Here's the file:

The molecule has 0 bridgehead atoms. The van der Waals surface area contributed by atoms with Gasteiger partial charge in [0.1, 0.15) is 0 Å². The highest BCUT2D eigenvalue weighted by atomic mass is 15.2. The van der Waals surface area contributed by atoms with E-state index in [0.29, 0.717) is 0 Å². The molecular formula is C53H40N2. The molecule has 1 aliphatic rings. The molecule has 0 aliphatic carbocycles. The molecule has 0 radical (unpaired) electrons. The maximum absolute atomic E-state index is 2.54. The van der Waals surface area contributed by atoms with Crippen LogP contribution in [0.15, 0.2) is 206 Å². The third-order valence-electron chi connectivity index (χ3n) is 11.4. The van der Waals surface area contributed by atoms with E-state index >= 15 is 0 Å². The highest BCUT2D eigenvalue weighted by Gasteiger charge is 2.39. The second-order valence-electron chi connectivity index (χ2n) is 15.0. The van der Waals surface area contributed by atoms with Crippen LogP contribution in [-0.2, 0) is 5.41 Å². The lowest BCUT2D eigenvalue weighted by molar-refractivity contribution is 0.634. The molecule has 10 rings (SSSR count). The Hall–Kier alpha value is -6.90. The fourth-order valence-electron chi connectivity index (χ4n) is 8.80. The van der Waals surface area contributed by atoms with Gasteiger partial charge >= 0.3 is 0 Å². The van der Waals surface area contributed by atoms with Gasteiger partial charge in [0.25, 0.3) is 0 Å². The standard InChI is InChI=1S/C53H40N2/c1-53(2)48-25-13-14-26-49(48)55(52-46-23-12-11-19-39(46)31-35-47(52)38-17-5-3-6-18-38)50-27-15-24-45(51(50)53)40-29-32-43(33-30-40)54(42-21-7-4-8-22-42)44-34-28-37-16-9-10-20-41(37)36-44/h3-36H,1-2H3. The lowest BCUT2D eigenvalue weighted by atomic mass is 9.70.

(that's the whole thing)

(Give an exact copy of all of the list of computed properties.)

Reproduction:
The molecule has 0 bridgehead atoms. The van der Waals surface area contributed by atoms with Gasteiger partial charge in [0.1, 0.15) is 0 Å². The highest BCUT2D eigenvalue weighted by atomic mass is 15.2. The van der Waals surface area contributed by atoms with E-state index in [0.29, 0.717) is 0 Å². The molecular formula is C53H40N2. The molecule has 1 aliphatic rings. The molecule has 0 aliphatic carbocycles. The molecule has 0 radical (unpaired) electrons. The maximum absolute atomic E-state index is 2.54. The van der Waals surface area contributed by atoms with Crippen LogP contribution in [0.15, 0.2) is 206 Å². The third-order valence-electron chi connectivity index (χ3n) is 11.4. The van der Waals surface area contributed by atoms with E-state index >= 15 is 0 Å². The highest BCUT2D eigenvalue weighted by Gasteiger charge is 2.39. The second-order valence-electron chi connectivity index (χ2n) is 15.0. The van der Waals surface area contributed by atoms with Crippen LogP contribution in [-0.2, 0) is 5.41 Å². The lowest BCUT2D eigenvalue weighted by molar-refractivity contribution is 0.634. The molecule has 10 rings (SSSR count). The Hall–Kier alpha value is -6.90. The fourth-order valence-electron chi connectivity index (χ4n) is 8.80. The van der Waals surface area contributed by atoms with Gasteiger partial charge >= 0.3 is 0 Å². The van der Waals surface area contributed by atoms with Gasteiger partial charge in [0.25, 0.3) is 0 Å². The standard InChI is InChI=1S/C53H40N2/c1-53(2)48-25-13-14-26-49(48)55(52-46-23-12-11-19-39(46)31-35-47(52)38-17-5-3-6-18-38)50-27-15-24-45(51(50)53)40-29-32-43(33-30-40)54(42-21-7-4-8-22-42)44-34-28-37-16-9-10-20-41(37)36-44/h3-36H,1-2H3. The lowest BCUT2D eigenvalue weighted by atomic mass is 9.70.